26 November 2010

It Would Be a Target-Rich Environment, If We Could SEE Them....

It's been far too long since I updated here.  Sadly, the lack of updates is not because I've been too busy playing games, or painting until my fingers bleed.  No, it's simply that Real Life(©®) keeps getting in my way.  JobKidsWife.  All that important stuff.    The usual story.  *sigh*

Ironically, I was very busy over the Summer (which ended a few months ago, I know) constructing terrainYay!  Here are some pictures of what I managed to accomplish.  Some of this terrain will find its way onto my Sci-Fi table, and some of it will be used on my Colonial/Fantasy/VSF table (for pictures of those games, see my other blog:  Kelroy Was Here

Click the pics to enlarge them.  Please enjoy, and if you feel the least bit inspired by my handiwork, leave a comment at the bottom of the page.
The vinyl flooring I used to make my rivers.
The caulk I used for the river banks.

A river section with the caulk and sand drying on it.
A demonstration of the flexibility of the vinyl flooring.
A selection of river sections, cut and "sanded."
This is what I used to make the rivers wet-looking after I painted them.
A desert watering hole.  This was my first attempt using the Polycrylic clear coat.  I just wanted a test for what it would look like, and how easy it would be to work with.
All my new bright and shiny river sections.  And I mean shiny in the literal sense.  See next picture.
The rivers have a glossy sheen, just like the real stuff!
Fordable sections of river.

A simple plank bridge over a river.
A gently curving riverbank.
A somewhat stagnant swamp.
A 28/32mm and a 15mm scale figure.
A side view to show the thickness of the vinyl tile on edge.
A selection of real rocks on scraps of vinyl flooring.
A finished field of rocks.  These are actually rather heavy to carry from game to game....
A closer view of some of the rocks.
"A Space Marine investigates a cooling fire pit."
Some rocky formations, sculpted with a hot-wire foam cutter.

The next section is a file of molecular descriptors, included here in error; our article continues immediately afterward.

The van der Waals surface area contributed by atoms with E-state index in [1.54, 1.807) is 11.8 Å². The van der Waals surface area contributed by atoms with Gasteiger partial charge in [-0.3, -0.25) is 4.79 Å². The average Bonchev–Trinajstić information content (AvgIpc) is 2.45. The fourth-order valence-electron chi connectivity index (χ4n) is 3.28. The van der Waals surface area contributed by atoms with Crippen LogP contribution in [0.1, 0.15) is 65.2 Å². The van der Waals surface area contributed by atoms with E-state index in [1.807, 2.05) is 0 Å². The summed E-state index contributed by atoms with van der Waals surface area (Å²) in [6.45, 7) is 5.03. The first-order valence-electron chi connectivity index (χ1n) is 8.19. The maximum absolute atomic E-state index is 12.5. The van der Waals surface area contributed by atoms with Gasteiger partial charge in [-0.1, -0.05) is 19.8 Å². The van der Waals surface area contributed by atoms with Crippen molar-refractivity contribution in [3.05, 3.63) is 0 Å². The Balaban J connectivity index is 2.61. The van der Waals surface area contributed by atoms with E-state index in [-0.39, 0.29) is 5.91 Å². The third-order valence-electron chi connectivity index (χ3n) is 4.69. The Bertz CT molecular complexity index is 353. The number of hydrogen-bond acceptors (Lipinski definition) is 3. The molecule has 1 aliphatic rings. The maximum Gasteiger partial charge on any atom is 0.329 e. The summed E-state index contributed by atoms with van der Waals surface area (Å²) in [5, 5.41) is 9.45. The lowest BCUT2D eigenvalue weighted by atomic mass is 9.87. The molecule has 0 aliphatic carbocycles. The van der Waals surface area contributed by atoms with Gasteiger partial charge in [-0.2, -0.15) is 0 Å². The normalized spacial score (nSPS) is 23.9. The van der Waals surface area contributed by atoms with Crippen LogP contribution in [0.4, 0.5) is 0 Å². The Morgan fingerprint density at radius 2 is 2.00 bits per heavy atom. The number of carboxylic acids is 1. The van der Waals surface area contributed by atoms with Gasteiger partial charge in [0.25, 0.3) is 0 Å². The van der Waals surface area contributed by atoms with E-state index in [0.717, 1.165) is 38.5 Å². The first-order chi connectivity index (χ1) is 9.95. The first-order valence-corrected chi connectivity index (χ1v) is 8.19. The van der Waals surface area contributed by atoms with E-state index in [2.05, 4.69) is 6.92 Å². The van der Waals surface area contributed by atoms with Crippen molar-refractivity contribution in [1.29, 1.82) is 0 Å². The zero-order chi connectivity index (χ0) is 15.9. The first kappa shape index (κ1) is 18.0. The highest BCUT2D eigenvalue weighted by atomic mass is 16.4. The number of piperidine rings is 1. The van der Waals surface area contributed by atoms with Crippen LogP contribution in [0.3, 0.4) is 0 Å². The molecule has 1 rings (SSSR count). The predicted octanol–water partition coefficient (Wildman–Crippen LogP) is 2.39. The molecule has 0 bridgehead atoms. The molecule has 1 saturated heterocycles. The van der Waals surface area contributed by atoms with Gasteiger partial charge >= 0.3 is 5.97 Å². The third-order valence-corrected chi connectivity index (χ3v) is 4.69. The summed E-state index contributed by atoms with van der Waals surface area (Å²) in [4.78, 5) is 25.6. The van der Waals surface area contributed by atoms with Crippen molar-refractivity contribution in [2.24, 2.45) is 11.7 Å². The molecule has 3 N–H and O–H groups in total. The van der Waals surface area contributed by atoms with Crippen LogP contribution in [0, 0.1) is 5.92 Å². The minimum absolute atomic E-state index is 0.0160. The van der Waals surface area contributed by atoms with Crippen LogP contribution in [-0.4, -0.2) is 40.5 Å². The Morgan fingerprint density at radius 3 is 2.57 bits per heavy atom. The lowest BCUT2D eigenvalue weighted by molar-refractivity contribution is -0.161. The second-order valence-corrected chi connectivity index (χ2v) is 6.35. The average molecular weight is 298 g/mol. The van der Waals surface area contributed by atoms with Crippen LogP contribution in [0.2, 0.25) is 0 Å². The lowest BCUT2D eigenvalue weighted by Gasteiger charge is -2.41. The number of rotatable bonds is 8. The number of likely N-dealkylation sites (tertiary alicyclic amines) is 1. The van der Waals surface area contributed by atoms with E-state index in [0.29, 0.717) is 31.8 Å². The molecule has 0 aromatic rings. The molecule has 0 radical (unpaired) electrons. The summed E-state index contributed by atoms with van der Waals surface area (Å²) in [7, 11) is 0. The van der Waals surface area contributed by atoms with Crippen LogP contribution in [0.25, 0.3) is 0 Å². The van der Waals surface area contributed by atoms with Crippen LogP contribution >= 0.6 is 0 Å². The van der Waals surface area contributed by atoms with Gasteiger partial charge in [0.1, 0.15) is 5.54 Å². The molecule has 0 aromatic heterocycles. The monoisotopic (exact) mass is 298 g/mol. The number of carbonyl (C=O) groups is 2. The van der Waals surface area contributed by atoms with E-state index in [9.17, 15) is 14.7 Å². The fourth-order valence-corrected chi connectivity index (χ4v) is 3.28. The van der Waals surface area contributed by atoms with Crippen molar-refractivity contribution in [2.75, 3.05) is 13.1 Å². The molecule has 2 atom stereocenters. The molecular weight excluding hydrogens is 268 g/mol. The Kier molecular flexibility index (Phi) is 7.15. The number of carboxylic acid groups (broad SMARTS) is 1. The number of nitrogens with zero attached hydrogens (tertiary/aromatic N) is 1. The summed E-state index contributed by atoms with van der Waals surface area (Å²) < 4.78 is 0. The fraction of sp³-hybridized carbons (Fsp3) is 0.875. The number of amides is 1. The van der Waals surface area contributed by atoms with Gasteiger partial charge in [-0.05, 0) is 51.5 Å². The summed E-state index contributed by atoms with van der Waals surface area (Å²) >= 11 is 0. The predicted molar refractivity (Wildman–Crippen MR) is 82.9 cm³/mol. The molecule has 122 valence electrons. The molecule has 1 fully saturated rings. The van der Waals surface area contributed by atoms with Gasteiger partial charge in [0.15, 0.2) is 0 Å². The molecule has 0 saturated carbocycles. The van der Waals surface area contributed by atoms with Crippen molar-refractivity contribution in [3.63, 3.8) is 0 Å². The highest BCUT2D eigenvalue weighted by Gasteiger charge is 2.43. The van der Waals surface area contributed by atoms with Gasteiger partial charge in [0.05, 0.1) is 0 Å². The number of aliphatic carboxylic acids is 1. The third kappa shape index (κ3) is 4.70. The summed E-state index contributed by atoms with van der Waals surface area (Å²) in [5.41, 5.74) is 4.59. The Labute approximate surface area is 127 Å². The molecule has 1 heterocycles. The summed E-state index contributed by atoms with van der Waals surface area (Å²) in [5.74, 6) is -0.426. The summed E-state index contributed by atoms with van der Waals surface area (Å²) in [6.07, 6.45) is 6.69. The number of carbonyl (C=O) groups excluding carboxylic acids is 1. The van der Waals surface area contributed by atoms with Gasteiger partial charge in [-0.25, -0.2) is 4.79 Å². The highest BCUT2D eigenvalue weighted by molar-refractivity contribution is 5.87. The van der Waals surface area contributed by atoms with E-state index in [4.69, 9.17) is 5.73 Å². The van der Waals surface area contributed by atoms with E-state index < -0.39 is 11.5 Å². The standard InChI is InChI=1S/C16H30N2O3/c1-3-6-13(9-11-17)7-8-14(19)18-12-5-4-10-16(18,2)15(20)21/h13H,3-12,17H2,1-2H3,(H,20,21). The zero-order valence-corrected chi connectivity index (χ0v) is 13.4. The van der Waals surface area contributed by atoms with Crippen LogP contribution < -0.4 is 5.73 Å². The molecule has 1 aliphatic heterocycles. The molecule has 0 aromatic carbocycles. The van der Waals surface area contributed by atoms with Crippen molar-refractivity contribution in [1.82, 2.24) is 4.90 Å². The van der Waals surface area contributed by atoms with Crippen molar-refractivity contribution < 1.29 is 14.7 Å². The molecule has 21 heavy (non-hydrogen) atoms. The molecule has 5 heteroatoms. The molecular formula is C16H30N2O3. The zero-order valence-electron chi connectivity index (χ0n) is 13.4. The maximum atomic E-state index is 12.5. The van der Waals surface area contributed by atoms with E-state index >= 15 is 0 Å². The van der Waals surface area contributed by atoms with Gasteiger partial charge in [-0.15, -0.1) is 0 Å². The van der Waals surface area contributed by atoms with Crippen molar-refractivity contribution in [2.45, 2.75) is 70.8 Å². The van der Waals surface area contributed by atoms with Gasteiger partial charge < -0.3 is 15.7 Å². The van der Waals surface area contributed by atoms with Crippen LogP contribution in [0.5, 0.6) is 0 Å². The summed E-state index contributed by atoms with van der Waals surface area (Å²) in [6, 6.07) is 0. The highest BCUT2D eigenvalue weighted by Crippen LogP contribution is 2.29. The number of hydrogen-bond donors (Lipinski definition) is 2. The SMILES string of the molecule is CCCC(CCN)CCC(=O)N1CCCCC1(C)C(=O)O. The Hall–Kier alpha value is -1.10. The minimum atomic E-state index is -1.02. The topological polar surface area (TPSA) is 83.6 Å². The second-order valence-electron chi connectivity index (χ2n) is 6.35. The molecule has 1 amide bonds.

A couple of hills.  I was trying different techniques:  a multi-level hill that is plainly stepped, and a canyon-type hill.  Both will work for either 15mm or 28mm games.
"Some Human Imperial Infantrymen move cautiously through the canyon."  (15mm.co.uk figures)
Another hill with different types of flock.  Eh, I was experimenting.
"This looks like difficult terrain, sir."
And last but not least, a selection of "middle Eastern" style buildings, made from some simple boxes I found at Hobby Lobby.
"A merciless Legionnaire takes aim."  (28mm Askari)

Here's what the boxes looked like when I bought them.

Here's a representative sample of my terrain, on table.

Game on!
Thanks for looking!


  1. Glad to see you posting again.

    That is some outstanding terrain. I really like the rivers, especially. I have been basing some terrain on vinyl tiles, but mine are more brittle than flexible. I'm going to have to get some flexible vinyl tiles and try your method.

    The canyon-type hills are also a great idea and look very nice, as well as the Rocky formations.

  2. Great job!

    Looks to be a nice slice of fun pie!

  3. The use of boxes for building is inspired.

    Well done and I look forward to seeing more.


  4. Everyone, thanks for the kind words.

    @Luckyjoe: The cheap vinyl tiles are what I used (~$.69 each, I think). They are a little brittle, in that if you dropped one it might break in half; but normal table wear and tear is no problem. They do get heavy in the storage box, though!

  5. Excellent article, thanks for sharing!

  6. Very good article. A couple of questions about the tiles:
    1. Where do you get your flexible vinyl floor tiles? Like other comments, I've only found brittle type.
    2. Doesn't the tiles have a glue backing? If so, how do you remove it?
    3. What do you use to cut the tiles?

  7. @ Chris: Thanks. Here's what I know:
    1. Try Home Depot or Lowe's, look for Armstrong commercial grade vinyl tiles. See http://tinyurl.com/28f4cwq for a sample.
    2. No glue, it's a dry tile.
    3. I score it with a razor blade utility knife, then crack it along the score line. Then I sand the edge with medium grade sandpaper to take the roughness off.

    If you need more info, email me. Maybe this means I should do a whole blog entry on my methods?

  8. I should add, regarding answer #1 above, that you can buy the tiles singly. No way do I need to buy a box of 45 floor tiles!

  9. Holy cow, these look great and you've made it seem easy to boot! Very inspiring, thanks!

  10. Thanks for the info. I'll need to check out Lowes for those tiles.

  11. By the way, you've got a great blog here...we need more updates!